Even if you don’t have constant sleep problems, but had the experience at some point to not be able to sleep as well or as much as you’d like, you must have noticed that within days, your whole system is affected: less energy, lower immunity, bad mood, even worse digestion and change in gut microbiome might occur. It also happens that an imbalance in gut microbiome might produce unbalanced levels of hormones like serotonin, dopamine, GABA and melatonine, which can cause trouble sleeping. And when gut microbiome is negatively affected, health issues begin.
There are also other reasons our gut microbiome plays a role in our sleep quality. For example, there’s a clear connection between gut health and stress. As we all know, high levels of stress lead to poor sleep, interrupted sleep and problem falling asleep. When there’s a balance in our gut bacteria though, our body has a greater ability to fend off stress which equals better sleep at the end of the day.
So if you’re experiencing problem sleeping, maybe you need to start from your gut and thus your plate and then explore other natural solutions.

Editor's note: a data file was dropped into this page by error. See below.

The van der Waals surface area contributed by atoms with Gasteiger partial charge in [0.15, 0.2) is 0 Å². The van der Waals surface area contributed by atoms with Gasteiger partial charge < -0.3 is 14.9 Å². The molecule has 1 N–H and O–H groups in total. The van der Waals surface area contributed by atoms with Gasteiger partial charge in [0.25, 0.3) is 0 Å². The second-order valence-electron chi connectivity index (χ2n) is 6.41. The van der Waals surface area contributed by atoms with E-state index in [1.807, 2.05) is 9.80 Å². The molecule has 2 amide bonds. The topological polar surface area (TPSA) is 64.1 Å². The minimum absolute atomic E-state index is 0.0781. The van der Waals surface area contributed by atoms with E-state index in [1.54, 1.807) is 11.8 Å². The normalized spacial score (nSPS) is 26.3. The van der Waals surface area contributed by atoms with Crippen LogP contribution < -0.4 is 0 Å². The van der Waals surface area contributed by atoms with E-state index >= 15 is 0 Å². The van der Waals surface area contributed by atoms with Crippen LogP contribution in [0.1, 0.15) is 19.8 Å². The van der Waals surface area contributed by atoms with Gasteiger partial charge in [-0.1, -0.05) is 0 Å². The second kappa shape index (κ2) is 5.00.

Fix your gut
If your sleep problems are due to gut imbalance, maybe you need to reconsider your everyday nutrition. Stick to a whole food plant-based diet, minimize meat and dairy consumption and make it a habit of yours to eat probiotic and prebiotic foods like pickles, sauerkraut, kombucha, kefir, soy sauce, bananas, onions, garlic, apples, leeks asparagus, dandelion greens, Jerusalem artichoke and generally lots of fruits and vegetables. You may need supplementation, so it’s best to talk to a doctor of dietitian that can help you find the right one for your case.
Watch what and when you eat